# proving integral inequalities

• Dec 15th 2011, 04:42 AM
maoro
proving integral inequalities
I want ask how to start to tackle the problems of inequalities involving integrals:
#1 Prove that
$\displaystyle 3\sqrt{e}\leq\int_{e}^{4e}\frac{lnx}{\sqrt{x}}dx \leq6$

#2 Prove that
$\displaystyle \frac{\pi}{2}\leq\int_{0}^{\frac{\pi}{2}} $$\displaystyle \frac{dx}{\sqrt{1-\frac{1}{2} \sin^2{x}}}$$\displaystyle \leq\frac{\pi}{\sqrt{2}}$

#3 Prove that
$\displaystyle 1\leq \int_{0}^{\frac{\pi}{2}} \frac{\sin{x}}{x} dx \leq \frac{\pi}{2}$

• Dec 15th 2011, 07:33 AM
Siron
Re: proving integral inequalities
You can compute the first integral by using integration by parts.
• Dec 15th 2011, 08:23 AM
maoro
Re: proving integral inequalities
Quote:

Originally Posted by Siron
You can compute the first integral by using integration by parts.

I have tried it:
$\displaystyle \int_{e}^{4e} \frac{lnx}{x}dx=2\int_{e}^{4e} lnxd\sqrt{x}$
$\displaystyle =2[ln(4e)(\sqrt{4e})-lne(\sqrt{e})]-2\int_{e}^{4e} \sqrt{x} dlnx$
$\displaystyle =2[(ln4+1)(2\sqrt{e})-\sqrt{e}]-2\int_{e}^{4e} \frac{dx}{\sqrt{x}}$
$\displaystyle =4ln4(\sqrt{e})+2\sqrt{e}-4\int_{e}^{4e} d\sqrt{x}$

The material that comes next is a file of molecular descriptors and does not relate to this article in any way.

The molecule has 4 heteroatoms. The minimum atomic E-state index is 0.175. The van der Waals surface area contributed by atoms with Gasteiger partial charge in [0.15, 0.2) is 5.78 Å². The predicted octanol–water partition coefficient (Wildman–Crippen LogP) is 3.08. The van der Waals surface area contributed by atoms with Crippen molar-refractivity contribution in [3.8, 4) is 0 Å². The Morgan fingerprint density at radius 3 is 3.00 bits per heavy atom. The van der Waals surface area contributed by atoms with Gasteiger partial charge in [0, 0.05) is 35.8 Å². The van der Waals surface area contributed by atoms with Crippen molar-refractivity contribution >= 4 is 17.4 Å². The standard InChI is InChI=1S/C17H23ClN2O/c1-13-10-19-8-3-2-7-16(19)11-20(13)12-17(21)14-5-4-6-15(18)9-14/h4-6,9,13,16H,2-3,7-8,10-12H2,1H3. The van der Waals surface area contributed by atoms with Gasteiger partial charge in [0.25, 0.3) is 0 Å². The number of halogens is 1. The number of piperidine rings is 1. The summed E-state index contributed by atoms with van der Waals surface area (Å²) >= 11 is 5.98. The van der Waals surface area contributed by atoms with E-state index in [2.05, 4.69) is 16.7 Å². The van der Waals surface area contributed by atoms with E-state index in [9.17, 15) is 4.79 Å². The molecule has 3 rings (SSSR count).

$\displaystyle =4ln4(\sqrt{e})+2\sqrt{e}-4(\sqrt{4e}-\sqrt{e})$
$\displaystyle =4ln4(\sqrt{e})+2\sqrt{e}-4\sqrt{e}$
$\displaystyle =4ln4(\sqrt{e})-2\sqrt{e}$
• Dec 15th 2011, 09:04 AM
Siron
Re: proving integral inequalities
Yes, that's correct, you can simplify it to:
$\displaystyle 2\sqrt{e}(\ln(16)-1)$
and moreover:
$\displaystyle 3\sqrt{e}\leq 2\sqrt{e}(\ln(16)-1)\leq 6$

Therefore you have proved the inequality.
• Dec 15th 2011, 09:10 AM
maoro
Re: proving integral inequalities
Quote:

Originally Posted by Siron
Yes, that's correct, you can simplify it to:
$\displaystyle 2\sqrt{e}(\ln(16)-1)$
and moreover:
$\displaystyle 3\sqrt{e}\leq 2\sqrt{e}(\ln(16)-1)\leq 6$

Therefore you have proved the inequality.

But how can the first step
$\displaystyle 2\sqrt{e}(\ln(16)-1)$
reach the second step
$\displaystyle 3\sqrt{e}\leq 2\sqrt{e}(\ln(16)-1)\leq 6$
• Dec 15th 2011, 09:15 AM
Siron
Re: proving integral inequalities
$\displaystyle 2\sqrt{e}(\ln(16)-1)\approx 5,845$ (2)
$\displaystyle 3\sqrt{e}\approx 4,946$ (1)

And $\displaystyle (1)\leq (2)\leq 6$
• Dec 15th 2011, 09:20 AM
maoro
Re: proving integral inequalities
Then is the process the same for #2?
It's quite complicated when evaluating the definite integral
• Dec 15th 2011, 09:33 AM
Siron
Re: proving integral inequalities
No, It won't be the same, because indeed as you note they're very complex to evaluate and moreover you can't express $\displaystyle \int \frac{\sin(x)}{x}$ in term of standard mathematical functions, similar for the second one.
I would do something with the fact that you can evaluate:
$\displaystyle \int_{0}^{\frac{\pi}{2}} \frac{dx}{1-\frac{\sin^2(x)}{2}}$